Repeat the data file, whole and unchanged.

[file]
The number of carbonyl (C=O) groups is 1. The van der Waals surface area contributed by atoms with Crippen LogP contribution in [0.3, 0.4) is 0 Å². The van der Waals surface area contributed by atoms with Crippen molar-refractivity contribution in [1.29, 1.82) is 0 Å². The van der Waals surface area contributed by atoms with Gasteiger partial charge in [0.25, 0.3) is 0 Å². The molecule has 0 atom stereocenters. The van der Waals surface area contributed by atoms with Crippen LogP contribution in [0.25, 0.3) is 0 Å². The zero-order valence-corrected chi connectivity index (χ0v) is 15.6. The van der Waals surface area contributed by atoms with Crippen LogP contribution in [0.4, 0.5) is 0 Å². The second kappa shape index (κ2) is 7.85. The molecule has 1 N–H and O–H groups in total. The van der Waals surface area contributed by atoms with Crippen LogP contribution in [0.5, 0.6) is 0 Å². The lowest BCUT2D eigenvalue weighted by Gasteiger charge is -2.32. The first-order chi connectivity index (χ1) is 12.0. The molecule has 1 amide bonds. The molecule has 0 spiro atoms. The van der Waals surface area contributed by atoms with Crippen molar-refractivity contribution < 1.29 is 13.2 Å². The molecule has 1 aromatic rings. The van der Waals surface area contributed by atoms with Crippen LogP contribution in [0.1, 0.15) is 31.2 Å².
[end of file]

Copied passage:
The number of carbonyl (C=O) groups is 1. The van der Waals surface area contributed by atoms with Crippen LogP contribution in [0.3, 0.4) is 0 Å². The van der Waals surface area contributed by atoms with Crippen molar-refractivity contribution in [1.29, 1.82) is 0 Å². The van der Waals surface area contributed by atoms with Gasteiger partial charge in [0.25, 0.3) is 0 Å². The molecule has 0 atom stereocenters. The van der Waals surface area contributed by atoms with Crippen LogP contribution in [0.25, 0.3) is 0 Å². The zero-order valence-corrected chi connectivity index (χ0v) is 15.6. The van der Waals surface area contributed by atoms with Crippen LogP contribution in [0.4, 0.5) is 0 Å². The second kappa shape index (κ2) is 7.85. The molecule has 1 N–H and O–H groups in total. The van der Waals surface area contributed by atoms with Crippen LogP contribution in [0.5, 0.6) is 0 Å². The lowest BCUT2D eigenvalue weighted by Gasteiger charge is -2.32. The first-order chi connectivity index (χ1) is 12.0. The molecule has 1 amide bonds. The molecule has 0 spiro atoms. The van der Waals surface area contributed by atoms with Crippen molar-refractivity contribution < 1.29 is 13.2 Å². The molecule has 1 aromatic rings. The van der Waals surface area contributed by atoms with Crippen LogP contribution in [0.1, 0.15) is 31.2 Å².